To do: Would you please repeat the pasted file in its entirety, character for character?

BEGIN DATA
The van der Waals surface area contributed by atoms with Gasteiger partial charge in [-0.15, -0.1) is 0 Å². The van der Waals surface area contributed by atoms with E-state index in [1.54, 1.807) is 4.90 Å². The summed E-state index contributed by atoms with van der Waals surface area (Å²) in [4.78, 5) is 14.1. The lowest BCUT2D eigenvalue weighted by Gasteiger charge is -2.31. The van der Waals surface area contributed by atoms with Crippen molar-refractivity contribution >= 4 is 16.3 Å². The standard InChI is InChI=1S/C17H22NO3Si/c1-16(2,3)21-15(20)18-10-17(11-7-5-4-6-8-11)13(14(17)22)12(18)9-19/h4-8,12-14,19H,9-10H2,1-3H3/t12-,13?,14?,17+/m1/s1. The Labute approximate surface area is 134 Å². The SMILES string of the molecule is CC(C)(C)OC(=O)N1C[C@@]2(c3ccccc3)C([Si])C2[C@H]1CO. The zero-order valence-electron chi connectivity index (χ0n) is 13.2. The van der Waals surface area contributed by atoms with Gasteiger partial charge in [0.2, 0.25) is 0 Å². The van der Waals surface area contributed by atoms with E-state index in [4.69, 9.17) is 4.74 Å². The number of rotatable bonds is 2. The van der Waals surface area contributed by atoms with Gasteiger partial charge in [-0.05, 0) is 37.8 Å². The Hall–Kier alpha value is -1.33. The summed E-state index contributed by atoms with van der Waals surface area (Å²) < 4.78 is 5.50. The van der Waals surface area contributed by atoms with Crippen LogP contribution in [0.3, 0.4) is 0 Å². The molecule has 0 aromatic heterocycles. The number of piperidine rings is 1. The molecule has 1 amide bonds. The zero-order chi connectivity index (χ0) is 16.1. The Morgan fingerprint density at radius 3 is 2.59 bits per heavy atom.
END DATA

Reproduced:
The van der Waals surface area contributed by atoms with Gasteiger partial charge in [-0.15, -0.1) is 0 Å². The van der Waals surface area contributed by atoms with E-state index in [1.54, 1.807) is 4.90 Å². The summed E-state index contributed by atoms with van der Waals surface area (Å²) in [4.78, 5) is 14.1. The lowest BCUT2D eigenvalue weighted by Gasteiger charge is -2.31. The van der Waals surface area contributed by atoms with Crippen molar-refractivity contribution >= 4 is 16.3 Å². The standard InChI is InChI=1S/C17H22NO3Si/c1-16(2,3)21-15(20)18-10-17(11-7-5-4-6-8-11)13(14(17)22)12(18)9-19/h4-8,12-14,19H,9-10H2,1-3H3/t12-,13?,14?,17+/m1/s1. The Labute approximate surface area is 134 Å². The SMILES string of the molecule is CC(C)(C)OC(=O)N1C[C@@]2(c3ccccc3)C([Si])C2[C@H]1CO. The zero-order valence-electron chi connectivity index (χ0n) is 13.2. The van der Waals surface area contributed by atoms with Gasteiger partial charge in [0.2, 0.25) is 0 Å². The van der Waals surface area contributed by atoms with E-state index in [4.69, 9.17) is 4.74 Å². The number of rotatable bonds is 2. The van der Waals surface area contributed by atoms with Gasteiger partial charge in [-0.05, 0) is 37.8 Å². The Hall–Kier alpha value is -1.33. The summed E-state index contributed by atoms with van der Waals surface area (Å²) < 4.78 is 5.50. The van der Waals surface area contributed by atoms with Crippen LogP contribution in [0.3, 0.4) is 0 Å². The molecule has 0 aromatic heterocycles. The number of piperidine rings is 1. The molecule has 1 amide bonds. The zero-order chi connectivity index (χ0) is 16.1. The Morgan fingerprint density at radius 3 is 2.59 bits per heavy atom.